This is probably enough about this upcoming Bloglovin quandary so I'll stop and await YOUR comments/suggestions. Thank you!

Monday, June 24, 2013

Potager Garden Onion Crop

Today I gathered onions from the Potager Garden.

I planted both red and yellow onions in the spring and the intention was they would be eaten as scallions. However, I didn't use enough of them so they grew into "regular" sized onions.

This is my first experience with mature onions, and it seems somewhere in my memory bank I see onions hanging in a cool dry place to cure before storage. I could have easily enough looked up how to dig/store onions but I was impatient.

I went ahead and washed them, removed the outer skins and have now stored them in the refrigerator. I believe they must not be washed if they are cured for long term use.

However, I use lots of onions in my cooking, so these will be gone in no time. I may even chop and freeze some of them for later use.

In my short experience with food gardening, I find that -- other than tomatoes -- few things are worth my time to grow except onions and garlic. I dug garlic last week, and did learn that it must be cured 6-8 weeks before storage, or even eating for that matter. I had a "bumper" crop and its curing in safe spot.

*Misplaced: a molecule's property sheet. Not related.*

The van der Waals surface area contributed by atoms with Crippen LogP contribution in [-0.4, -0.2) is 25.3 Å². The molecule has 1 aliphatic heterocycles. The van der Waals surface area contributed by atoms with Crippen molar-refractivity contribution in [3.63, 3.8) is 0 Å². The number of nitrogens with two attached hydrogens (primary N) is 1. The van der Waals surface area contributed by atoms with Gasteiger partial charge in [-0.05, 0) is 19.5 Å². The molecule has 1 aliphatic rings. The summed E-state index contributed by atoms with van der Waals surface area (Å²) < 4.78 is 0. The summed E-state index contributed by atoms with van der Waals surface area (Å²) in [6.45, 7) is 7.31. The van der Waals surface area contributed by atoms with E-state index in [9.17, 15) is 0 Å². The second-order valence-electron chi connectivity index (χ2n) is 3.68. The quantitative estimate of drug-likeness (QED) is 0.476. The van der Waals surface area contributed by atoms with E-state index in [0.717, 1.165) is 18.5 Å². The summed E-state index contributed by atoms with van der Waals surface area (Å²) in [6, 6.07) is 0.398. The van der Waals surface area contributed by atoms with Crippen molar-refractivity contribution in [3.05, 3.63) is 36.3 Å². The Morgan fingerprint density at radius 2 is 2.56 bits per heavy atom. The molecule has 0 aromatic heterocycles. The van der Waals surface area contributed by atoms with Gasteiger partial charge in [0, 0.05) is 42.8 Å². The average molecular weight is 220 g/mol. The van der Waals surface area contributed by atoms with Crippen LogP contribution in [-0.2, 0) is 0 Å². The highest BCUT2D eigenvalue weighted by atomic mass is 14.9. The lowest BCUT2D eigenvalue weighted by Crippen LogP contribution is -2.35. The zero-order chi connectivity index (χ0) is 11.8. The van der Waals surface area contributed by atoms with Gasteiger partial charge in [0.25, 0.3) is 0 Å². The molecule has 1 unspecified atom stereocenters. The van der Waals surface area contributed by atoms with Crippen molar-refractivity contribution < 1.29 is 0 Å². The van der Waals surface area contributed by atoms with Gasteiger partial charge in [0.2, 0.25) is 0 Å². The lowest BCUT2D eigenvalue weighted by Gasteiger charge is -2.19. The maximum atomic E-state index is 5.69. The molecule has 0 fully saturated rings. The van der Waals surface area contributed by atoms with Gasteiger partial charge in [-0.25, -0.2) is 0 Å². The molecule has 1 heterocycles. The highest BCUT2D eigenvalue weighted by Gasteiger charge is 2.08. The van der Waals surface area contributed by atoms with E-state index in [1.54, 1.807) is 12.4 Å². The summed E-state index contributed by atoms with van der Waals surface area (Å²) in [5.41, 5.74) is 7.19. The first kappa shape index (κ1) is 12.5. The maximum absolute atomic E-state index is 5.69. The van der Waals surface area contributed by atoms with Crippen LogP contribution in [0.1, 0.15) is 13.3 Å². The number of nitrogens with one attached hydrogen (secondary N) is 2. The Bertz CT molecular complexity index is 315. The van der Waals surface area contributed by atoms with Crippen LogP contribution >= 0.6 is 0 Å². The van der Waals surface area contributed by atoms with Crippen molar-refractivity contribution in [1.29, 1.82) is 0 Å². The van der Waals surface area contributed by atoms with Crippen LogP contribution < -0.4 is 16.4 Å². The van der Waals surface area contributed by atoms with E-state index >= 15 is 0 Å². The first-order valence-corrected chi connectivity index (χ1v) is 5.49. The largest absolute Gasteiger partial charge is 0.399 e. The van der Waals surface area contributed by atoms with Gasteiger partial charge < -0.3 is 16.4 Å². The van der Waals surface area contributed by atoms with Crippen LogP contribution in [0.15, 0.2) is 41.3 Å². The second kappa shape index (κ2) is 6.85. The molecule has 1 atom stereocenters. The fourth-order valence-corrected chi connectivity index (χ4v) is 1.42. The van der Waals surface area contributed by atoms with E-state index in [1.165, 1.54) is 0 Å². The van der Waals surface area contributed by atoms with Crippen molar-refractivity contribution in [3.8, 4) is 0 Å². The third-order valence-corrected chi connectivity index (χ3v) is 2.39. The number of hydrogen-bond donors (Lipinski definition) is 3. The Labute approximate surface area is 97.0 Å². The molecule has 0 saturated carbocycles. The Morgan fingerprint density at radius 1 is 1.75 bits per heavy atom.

One of my favorite expressions about kitchen staples is, "give me an onion, a few potatoes, eggs, cheese and butter and we can eat well."

Frittata uses potatoes, onion, eggs garlic and cheese. A favorite Saturday or Sunday lunch at our house

Deviled eggs

Baked tomatoes with garlic, onion, Parmesan cheese and basil

Chicken salad with just a touch of onion. Sweet pickle relish, dried cranberries, celery and lots of mayonnaise are my additions. One of my very favorite things to eat.

Salsa variation: White beans, corn, onion, black olives, tomatoes, cilantro, lime juice and chopped parsley.